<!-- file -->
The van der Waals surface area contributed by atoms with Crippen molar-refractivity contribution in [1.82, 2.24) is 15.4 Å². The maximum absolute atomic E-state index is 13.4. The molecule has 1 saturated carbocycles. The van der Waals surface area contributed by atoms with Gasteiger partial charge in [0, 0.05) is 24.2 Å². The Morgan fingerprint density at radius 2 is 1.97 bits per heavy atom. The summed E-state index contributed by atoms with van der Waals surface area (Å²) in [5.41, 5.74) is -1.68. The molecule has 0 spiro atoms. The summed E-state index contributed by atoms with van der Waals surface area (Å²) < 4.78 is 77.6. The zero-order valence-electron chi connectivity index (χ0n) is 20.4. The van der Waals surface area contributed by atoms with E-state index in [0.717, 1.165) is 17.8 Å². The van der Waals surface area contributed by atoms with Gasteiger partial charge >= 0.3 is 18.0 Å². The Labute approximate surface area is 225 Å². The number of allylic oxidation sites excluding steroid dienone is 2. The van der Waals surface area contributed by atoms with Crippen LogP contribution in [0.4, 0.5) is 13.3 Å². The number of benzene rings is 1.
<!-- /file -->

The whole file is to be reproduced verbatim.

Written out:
The van der Waals surface area contributed by atoms with Crippen molar-refractivity contribution in [1.82, 2.24) is 15.4 Å². The maximum absolute atomic E-state index is 13.4. The molecule has 1 saturated carbocycles. The van der Waals surface area contributed by atoms with Gasteiger partial charge in [0, 0.05) is 24.2 Å². The Morgan fingerprint density at radius 2 is 1.97 bits per heavy atom. The summed E-state index contributed by atoms with van der Waals surface area (Å²) in [5.41, 5.74) is -1.68. The molecule has 0 spiro atoms. The summed E-state index contributed by atoms with van der Waals surface area (Å²) < 4.78 is 77.6. The zero-order valence-electron chi connectivity index (χ0n) is 20.4. The van der Waals surface area contributed by atoms with E-state index in [0.717, 1.165) is 17.8 Å². The van der Waals surface area contributed by atoms with Gasteiger partial charge >= 0.3 is 18.0 Å². The Labute approximate surface area is 225 Å². The number of allylic oxidation sites excluding steroid dienone is 2. The van der Waals surface area contributed by atoms with Crippen LogP contribution in [0.4, 0.5) is 13.3 Å². The number of benzene rings is 1.